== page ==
The Financial Investigator has obtained the actual resignation letter that PriceWaterhouseCoopers wrote to the Public Company Accounting Oversight Board when it stopped working for China Medical Technologies, a collapsed Chinese maker of cancer diagnostic devices.
The resignation letter, obtained via Freedom of Information Act and filed with the Securities and Exchange Commission’s Office of the Chief Accountant, is dated April 23 and is a brief, formal notification to China Medical chief financial officer Takyung (Sam) Tsang and the company’s board of directors that PWC resigned the account without providing any reason for doing so. Based on previous FI.com reports–and private PWC communication with investors that FI.com has reviewed–it appears that PWC had not been able to communicate with anyone at China Medical for months. This is congruent with the accounts of others, including former company board member Iain Bruce, the retired former senior partner of KPMG Asia, who wrote a resignation letter noting that he had been unable to hail anyone at China Medical since early January.
Seen plainly, evidence is mounting that save for some truly creative alleged machinations around February 9, China Medical has been dead to the world since the end of last year.
Tomorrow, July 27, the bondholders begin proceedings in the Grand Cayman judicial system to dissolve the company and seize its assets. While a standard tactic for defaulted bondholders to pursue, if the California complaint cited above proves true–and Stroock & Stroock & Lavan’s lawyers insist their claim is based on documents retrieved from Chinese corporate archives–then the bondholders may well recover little of value.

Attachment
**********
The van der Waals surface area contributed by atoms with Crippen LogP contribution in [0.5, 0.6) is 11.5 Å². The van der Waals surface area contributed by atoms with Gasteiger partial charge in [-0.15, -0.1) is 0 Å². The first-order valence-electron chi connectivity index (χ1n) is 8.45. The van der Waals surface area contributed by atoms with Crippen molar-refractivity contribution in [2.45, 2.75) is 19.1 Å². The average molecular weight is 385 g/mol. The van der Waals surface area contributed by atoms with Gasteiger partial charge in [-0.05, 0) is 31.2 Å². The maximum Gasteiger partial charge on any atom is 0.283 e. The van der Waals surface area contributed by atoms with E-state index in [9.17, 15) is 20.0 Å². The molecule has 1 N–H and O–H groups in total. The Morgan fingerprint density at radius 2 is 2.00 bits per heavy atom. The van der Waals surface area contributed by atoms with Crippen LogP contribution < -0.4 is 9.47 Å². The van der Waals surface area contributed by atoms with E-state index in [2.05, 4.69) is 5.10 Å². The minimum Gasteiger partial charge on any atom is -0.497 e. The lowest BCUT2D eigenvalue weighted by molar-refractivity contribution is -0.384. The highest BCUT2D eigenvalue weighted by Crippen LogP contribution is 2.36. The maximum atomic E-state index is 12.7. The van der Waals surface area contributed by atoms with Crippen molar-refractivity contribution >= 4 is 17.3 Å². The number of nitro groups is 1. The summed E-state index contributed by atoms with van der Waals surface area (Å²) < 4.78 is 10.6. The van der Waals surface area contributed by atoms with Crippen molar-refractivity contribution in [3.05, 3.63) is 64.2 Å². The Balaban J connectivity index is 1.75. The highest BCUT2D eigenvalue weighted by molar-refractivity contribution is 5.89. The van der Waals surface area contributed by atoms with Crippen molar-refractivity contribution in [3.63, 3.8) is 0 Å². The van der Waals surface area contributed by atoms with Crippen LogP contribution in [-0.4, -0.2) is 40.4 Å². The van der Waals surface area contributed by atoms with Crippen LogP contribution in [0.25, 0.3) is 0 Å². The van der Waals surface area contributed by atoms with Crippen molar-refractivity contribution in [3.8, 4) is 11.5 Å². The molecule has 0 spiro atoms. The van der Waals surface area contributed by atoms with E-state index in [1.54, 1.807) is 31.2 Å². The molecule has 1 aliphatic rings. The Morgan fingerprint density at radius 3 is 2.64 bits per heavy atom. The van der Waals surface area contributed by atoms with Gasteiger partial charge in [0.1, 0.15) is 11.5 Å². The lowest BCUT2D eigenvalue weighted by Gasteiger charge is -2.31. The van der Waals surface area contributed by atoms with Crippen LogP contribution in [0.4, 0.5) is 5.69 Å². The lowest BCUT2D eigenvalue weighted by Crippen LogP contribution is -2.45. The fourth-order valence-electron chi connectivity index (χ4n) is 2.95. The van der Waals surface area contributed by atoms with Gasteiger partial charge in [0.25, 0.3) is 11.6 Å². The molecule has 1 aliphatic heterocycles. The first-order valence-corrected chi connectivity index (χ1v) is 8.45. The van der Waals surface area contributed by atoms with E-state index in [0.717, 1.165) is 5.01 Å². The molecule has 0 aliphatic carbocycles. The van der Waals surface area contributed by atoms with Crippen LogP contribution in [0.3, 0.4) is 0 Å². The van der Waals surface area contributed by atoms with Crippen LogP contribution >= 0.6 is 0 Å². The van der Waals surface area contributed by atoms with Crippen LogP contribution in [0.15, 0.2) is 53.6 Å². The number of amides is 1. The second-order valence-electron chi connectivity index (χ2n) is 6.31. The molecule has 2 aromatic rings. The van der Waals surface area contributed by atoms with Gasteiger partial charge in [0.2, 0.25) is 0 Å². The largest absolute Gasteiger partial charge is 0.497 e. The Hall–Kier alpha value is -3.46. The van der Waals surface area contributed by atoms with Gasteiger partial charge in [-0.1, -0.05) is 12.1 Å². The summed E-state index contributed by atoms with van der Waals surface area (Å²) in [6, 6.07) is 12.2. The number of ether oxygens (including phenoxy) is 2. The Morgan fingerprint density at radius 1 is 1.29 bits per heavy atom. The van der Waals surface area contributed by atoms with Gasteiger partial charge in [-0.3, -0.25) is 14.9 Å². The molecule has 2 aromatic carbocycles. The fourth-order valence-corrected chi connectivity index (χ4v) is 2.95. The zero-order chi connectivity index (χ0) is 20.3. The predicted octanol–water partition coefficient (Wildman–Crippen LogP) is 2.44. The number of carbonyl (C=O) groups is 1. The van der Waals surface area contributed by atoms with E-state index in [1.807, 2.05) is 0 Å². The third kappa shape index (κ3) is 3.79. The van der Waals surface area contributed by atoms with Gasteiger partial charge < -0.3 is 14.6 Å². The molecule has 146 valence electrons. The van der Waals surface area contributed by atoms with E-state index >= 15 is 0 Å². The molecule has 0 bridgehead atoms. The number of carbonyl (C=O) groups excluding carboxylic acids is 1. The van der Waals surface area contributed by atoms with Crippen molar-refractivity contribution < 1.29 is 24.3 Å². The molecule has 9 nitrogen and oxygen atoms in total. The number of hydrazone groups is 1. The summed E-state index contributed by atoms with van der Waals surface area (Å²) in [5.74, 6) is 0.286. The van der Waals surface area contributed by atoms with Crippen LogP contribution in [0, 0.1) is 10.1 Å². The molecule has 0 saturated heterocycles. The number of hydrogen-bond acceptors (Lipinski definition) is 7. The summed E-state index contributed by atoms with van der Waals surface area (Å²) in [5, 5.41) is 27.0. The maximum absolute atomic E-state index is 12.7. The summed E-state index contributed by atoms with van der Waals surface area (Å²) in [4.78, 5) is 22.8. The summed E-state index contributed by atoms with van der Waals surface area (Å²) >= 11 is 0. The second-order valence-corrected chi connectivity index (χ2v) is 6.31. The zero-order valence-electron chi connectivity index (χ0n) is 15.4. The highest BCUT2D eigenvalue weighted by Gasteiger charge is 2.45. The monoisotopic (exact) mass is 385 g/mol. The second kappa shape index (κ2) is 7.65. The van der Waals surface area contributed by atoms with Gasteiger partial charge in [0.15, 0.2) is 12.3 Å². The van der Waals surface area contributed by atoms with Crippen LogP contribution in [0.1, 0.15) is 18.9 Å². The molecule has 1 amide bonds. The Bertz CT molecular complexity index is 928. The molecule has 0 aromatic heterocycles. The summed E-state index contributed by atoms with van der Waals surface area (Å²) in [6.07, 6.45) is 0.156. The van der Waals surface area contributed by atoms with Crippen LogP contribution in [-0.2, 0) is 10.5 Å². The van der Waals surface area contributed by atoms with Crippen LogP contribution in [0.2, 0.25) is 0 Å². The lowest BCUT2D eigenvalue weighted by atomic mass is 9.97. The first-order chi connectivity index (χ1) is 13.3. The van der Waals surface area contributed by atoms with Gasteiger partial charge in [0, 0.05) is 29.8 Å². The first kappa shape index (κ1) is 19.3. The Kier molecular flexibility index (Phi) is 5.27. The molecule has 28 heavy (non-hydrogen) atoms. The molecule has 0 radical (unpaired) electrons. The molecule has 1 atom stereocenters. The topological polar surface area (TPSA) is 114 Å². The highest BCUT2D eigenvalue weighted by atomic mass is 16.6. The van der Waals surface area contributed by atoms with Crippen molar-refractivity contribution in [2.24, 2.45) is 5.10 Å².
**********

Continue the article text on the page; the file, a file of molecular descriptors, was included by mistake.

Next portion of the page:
None of this helps answer why the Deutsch family have continued to hold on to a 40% stake in a company whose dissolution begins tomorrow.
Publicly and privately, the Deutsch’s advisors at AER Advisors insist short-sellers have manufactured much of the controversy surrounding China Medical Technology for their own unethical ends. Accordingly, the Deutsch’s, the wine importers turned distressed Chinese equity players, do not appear to have begun reducing their 10.1 million share position.
FI.com reached out to David and Carol O’Leary, the husband-and-wife team running AER, for comment. They angrily insist that since China Medical is a foreign issuer, it does not have to file public notice of a change of auditors. Previously, Carol O’Leary had vocally argued PWC’s resignation had not been proved.